For the 2021 tax year, if your total taxable income is less than $164,900 (single tax filers) or $329,800 (joint tax filers), you qualify for the full 20% QBI deduction. For the 2022 tax year, the income limits increase to $170,050 (single) and $340,100 (joint).

Keep in mind that this is total taxable income, including business and other income. If you are under the income limits above, there is nothing else you need to do. You qualify!

If you are above these income limits, things get a bit trickier.

The QBI phase-in range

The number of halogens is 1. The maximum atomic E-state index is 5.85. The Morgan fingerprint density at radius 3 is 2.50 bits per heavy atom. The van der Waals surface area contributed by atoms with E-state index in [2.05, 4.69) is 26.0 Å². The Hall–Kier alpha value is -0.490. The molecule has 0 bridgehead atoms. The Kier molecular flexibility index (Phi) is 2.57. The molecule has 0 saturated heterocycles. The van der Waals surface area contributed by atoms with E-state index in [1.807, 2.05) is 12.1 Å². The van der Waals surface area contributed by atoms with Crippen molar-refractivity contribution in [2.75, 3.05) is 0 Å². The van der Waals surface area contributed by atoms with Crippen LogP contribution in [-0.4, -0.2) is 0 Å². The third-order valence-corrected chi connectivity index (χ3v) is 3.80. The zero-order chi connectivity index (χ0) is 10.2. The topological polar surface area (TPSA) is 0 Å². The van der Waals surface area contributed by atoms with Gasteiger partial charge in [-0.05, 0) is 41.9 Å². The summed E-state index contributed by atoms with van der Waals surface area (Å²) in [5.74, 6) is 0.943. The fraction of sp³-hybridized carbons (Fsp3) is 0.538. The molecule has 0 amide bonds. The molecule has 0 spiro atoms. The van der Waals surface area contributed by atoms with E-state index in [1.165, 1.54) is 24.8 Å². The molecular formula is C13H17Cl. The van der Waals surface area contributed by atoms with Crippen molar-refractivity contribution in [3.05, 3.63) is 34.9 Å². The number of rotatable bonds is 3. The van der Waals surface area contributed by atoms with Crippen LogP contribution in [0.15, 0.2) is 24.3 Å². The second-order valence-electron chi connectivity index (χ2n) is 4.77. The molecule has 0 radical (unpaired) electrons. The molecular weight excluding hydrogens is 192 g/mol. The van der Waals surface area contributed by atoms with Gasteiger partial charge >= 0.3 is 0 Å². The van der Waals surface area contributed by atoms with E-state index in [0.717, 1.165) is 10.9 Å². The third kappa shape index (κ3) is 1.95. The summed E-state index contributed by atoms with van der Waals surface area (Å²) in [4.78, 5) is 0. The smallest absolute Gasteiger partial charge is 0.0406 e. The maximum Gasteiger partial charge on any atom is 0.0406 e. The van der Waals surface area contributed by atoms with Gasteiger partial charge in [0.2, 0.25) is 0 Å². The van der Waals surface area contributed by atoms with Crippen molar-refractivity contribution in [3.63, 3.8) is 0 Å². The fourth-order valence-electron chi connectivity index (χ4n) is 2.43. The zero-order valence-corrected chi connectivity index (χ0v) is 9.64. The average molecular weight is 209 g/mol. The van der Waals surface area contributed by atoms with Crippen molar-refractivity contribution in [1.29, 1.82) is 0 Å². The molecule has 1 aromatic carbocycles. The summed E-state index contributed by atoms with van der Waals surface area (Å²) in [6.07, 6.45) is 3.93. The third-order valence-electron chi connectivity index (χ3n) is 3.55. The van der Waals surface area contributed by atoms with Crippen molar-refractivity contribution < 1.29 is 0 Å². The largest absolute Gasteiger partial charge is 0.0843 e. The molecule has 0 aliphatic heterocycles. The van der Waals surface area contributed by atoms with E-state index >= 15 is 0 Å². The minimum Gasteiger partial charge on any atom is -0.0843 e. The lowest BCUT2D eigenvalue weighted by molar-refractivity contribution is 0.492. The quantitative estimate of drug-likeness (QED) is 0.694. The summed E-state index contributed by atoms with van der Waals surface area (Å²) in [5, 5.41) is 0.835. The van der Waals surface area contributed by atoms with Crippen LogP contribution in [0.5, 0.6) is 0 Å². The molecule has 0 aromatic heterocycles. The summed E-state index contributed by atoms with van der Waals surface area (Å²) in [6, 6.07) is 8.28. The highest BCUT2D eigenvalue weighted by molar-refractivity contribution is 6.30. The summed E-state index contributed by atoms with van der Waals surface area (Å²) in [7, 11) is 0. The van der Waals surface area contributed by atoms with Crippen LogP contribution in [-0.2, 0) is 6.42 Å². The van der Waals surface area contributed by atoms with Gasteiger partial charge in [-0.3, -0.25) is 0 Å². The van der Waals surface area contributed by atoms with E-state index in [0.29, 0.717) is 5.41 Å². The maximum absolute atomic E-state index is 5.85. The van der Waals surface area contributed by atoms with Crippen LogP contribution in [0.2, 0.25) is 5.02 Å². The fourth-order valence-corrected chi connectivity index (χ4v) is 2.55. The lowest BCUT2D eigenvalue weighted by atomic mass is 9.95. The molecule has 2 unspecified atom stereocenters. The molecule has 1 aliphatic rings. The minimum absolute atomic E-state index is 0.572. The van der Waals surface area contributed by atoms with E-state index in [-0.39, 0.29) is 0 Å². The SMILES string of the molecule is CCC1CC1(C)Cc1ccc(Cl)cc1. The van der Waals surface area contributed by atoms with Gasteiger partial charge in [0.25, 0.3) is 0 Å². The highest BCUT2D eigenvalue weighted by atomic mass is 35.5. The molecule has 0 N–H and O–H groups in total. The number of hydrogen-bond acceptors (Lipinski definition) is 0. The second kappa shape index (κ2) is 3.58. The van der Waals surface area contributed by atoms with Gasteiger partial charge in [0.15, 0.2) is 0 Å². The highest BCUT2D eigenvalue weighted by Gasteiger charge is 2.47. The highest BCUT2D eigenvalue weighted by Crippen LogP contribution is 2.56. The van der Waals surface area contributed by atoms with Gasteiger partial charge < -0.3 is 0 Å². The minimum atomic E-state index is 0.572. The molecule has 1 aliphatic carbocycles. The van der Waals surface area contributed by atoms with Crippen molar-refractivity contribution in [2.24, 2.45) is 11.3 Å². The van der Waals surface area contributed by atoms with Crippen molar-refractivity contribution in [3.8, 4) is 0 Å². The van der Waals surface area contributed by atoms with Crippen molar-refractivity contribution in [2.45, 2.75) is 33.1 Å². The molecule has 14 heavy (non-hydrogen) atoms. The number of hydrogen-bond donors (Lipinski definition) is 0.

If your total income for 2021 is between $164,900 and $214,900 (single) or $329,800 and $429,800 (joint), you’re eligible for a phased-in deduction. Meaning the deduction decreases as it falls within the range, regardless of whether your business is a specified service trade or business (SSTB) or non SSTB. More on this in the next section.

For 2022, the QBI phase-in range is $170,050 -$220,050 (single), and $340,100 – $440,100 (joint).

QBI Phase In

What if total income exceeds the QBI limits?

If 2021 taxable income is above the upper phase-in threshold of $214,900 (single) or $429,800 (joint), you’ll now need to determine if your business is a “specified service trade or business” or SSTB.

The following are specified service trade or businesses:

  • Health
  • Law
  • Accounting
  • Actuarial science
  • Performing arts
  • Consulting
  • Athletics
  • Financial services
  • Investing and investment management
  • Trading or dealing in certain assets